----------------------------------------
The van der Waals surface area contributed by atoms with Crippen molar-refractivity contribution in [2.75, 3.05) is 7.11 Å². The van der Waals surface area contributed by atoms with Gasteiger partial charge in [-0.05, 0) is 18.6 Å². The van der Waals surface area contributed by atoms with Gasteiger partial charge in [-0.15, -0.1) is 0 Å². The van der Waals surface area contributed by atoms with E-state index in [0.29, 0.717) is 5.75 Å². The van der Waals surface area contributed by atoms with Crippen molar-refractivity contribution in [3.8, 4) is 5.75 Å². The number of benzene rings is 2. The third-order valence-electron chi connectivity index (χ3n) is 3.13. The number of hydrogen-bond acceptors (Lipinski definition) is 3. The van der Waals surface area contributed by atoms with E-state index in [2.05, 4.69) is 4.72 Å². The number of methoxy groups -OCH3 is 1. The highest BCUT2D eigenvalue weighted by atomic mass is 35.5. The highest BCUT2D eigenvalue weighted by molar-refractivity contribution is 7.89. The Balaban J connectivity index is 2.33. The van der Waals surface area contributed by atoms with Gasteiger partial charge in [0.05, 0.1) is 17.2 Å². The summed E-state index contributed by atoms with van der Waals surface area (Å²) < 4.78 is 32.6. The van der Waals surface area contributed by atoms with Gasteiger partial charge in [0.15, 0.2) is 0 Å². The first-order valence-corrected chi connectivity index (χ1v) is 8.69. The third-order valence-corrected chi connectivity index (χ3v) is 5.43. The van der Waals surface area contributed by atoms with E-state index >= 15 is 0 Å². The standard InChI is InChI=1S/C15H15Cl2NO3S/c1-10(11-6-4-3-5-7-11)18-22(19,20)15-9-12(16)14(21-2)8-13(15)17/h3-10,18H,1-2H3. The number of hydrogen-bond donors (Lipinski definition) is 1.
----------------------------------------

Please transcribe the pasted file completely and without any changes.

The van der Waals surface area contributed by atoms with Crippen molar-refractivity contribution in [2.75, 3.05) is 7.11 Å². The van der Waals surface area contributed by atoms with Gasteiger partial charge in [-0.05, 0) is 18.6 Å². The van der Waals surface area contributed by atoms with Gasteiger partial charge in [-0.15, -0.1) is 0 Å². The van der Waals surface area contributed by atoms with E-state index in [0.29, 0.717) is 5.75 Å². The van der Waals surface area contributed by atoms with Crippen molar-refractivity contribution in [3.8, 4) is 5.75 Å². The number of benzene rings is 2. The third-order valence-electron chi connectivity index (χ3n) is 3.13. The number of hydrogen-bond acceptors (Lipinski definition) is 3. The van der Waals surface area contributed by atoms with E-state index in [2.05, 4.69) is 4.72 Å². The number of methoxy groups -OCH3 is 1. The highest BCUT2D eigenvalue weighted by atomic mass is 35.5. The highest BCUT2D eigenvalue weighted by molar-refractivity contribution is 7.89. The Balaban J connectivity index is 2.33. The van der Waals surface area contributed by atoms with Gasteiger partial charge in [0.05, 0.1) is 17.2 Å². The summed E-state index contributed by atoms with van der Waals surface area (Å²) < 4.78 is 32.6. The van der Waals surface area contributed by atoms with Gasteiger partial charge in [0.15, 0.2) is 0 Å². The first-order valence-corrected chi connectivity index (χ1v) is 8.69. The third-order valence-corrected chi connectivity index (χ3v) is 5.43. The van der Waals surface area contributed by atoms with E-state index >= 15 is 0 Å². The standard InChI is InChI=1S/C15H15Cl2NO3S/c1-10(11-6-4-3-5-7-11)18-22(19,20)15-9-12(16)14(21-2)8-13(15)17/h3-10,18H,1-2H3. The number of hydrogen-bond donors (Lipinski definition) is 1.